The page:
A: We have mediated many employment discrimination cases in which the solution allowed a complainant to feel more comfortable in the workplace, or pave a pathway to advancement, while also allowing the employer to retain a valuable member of the team.
These mediations are deeply satisfying because we can engage in a great deal of creative problem solving: money is often part of the equation, but almost never all. Many times, the non-monetary provisions are what satisfy the complainant's interests and get the deal done.
Sometimes mediations fail because people have trouble letting go of a conflict. We once mediated a case between former intimate partners. During the case, we discovered that the plaintiff had been traveling across many states for each court appearance. By the time the case went to trial, that person was likely to have spent more on travel costs than any potential settlement, and yet the case failed to settle. Resolution is always the parties' decision, not ours.
Q: Are there circumstances in which litigation is preferable to mediation?
A: 'Preferable' is always in the eye of the beholder, and better analyzed in retrospect, but yes, in some circumstances litigation may better satisfy a client's interests. For example, sometimes establishing legal precedent is important. When I was in practice, our client in a major shareholder class action case believed that the judge had misinterpreted federal securities law. This legal issue was critical enough that instead of settling in mediation, our client chose to press on in hopes of obtaining a more favorable ruling. Ultimately, they won on summary judgment (long after I left the firm; all credit goes to others) and were pleased with the decision to litigate.
I also think litigation can serve a valuable purpose in leveling out a power or income disparity between parties. When you're dealing with a 'repeat player' like an institution versus a 'one-shotter' individual plaintiff, that plaintiff usually will not have much luck getting a satisfactory solution to his problem unless a lawsuit has been filed. That kind of case may settle later, but litigation is frequently a necessary first step.
Q: Is it necessary for the neutrals who conduct mediations to have legal training?
A: Mediation is not a regulated profession, so the qualifications for mediators depend greatly on wherenamely, in which court, state or private ADR organizationthe dispute is housed. For example, in order to serve on most New York state court rosters, mediators need not have legal training; they must complete a required amount of mediation training and gain experience in mediating certain types of cases. Other state court systems have similar requirements. In New York federal courts, mediators are required to be lawyers, sometimes with a minimum number of years in practice. Over the last 10 years, more and more federal district court mediation programs have begun to require that their mediators have legal training. By contrast, mediators with the Federal Mediation and Conciliation Service, which provided mediation services during the recent National Hockey League lockout dispute, are not required to have legal training, though they must demonstrate experience with collective bargaining agreements. In sum, private organizations, courts and administrative bodies have the flexibility to decide what qualifications they require for their neutrals.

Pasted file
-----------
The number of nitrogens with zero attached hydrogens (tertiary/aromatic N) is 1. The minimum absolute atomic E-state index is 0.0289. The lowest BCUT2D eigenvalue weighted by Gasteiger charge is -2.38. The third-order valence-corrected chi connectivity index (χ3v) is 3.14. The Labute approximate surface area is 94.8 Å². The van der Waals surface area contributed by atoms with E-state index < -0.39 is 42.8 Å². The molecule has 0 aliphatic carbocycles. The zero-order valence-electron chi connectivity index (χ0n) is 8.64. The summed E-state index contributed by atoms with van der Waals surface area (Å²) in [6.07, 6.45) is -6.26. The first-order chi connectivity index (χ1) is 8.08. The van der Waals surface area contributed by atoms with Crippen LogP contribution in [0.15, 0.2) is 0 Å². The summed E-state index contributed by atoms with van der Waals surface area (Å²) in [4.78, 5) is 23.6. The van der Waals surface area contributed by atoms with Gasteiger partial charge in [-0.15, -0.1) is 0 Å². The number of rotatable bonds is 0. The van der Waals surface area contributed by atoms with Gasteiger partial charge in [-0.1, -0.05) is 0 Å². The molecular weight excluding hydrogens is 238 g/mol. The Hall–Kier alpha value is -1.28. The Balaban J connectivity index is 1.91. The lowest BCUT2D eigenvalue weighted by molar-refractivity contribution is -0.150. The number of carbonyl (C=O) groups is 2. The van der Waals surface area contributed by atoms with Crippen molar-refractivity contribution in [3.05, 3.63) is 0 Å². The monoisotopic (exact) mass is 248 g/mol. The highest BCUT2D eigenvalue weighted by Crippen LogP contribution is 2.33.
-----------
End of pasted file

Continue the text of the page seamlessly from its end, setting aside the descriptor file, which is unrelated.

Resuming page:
Q: How widespread are efforts to brand the use of non-lawyers in mediations as the 'unauthorized practice of law?'
A: UPL complaints against non-lawyer mediators are rare, but ongoing, and the threat of UPL enforcement has caused consternation within the mediation community. New York has not enforced UPL provisions against non-lawyer mediators, but other states have, including Rhode Island, Connecticut and Virginia. To avoid UPL scrutiny, most would advise non-lawyer mediators to limit their role to that of a 'scrivener' in drawing up settlements, since many UPL complaints contain allegations that the mediator gave substantive advice during the drafting of legal documents. Non-lawyer mediators should also avoid issuing what might be construed as 'legal advice'usually defined as applying the relevant law to the facts of the dispute.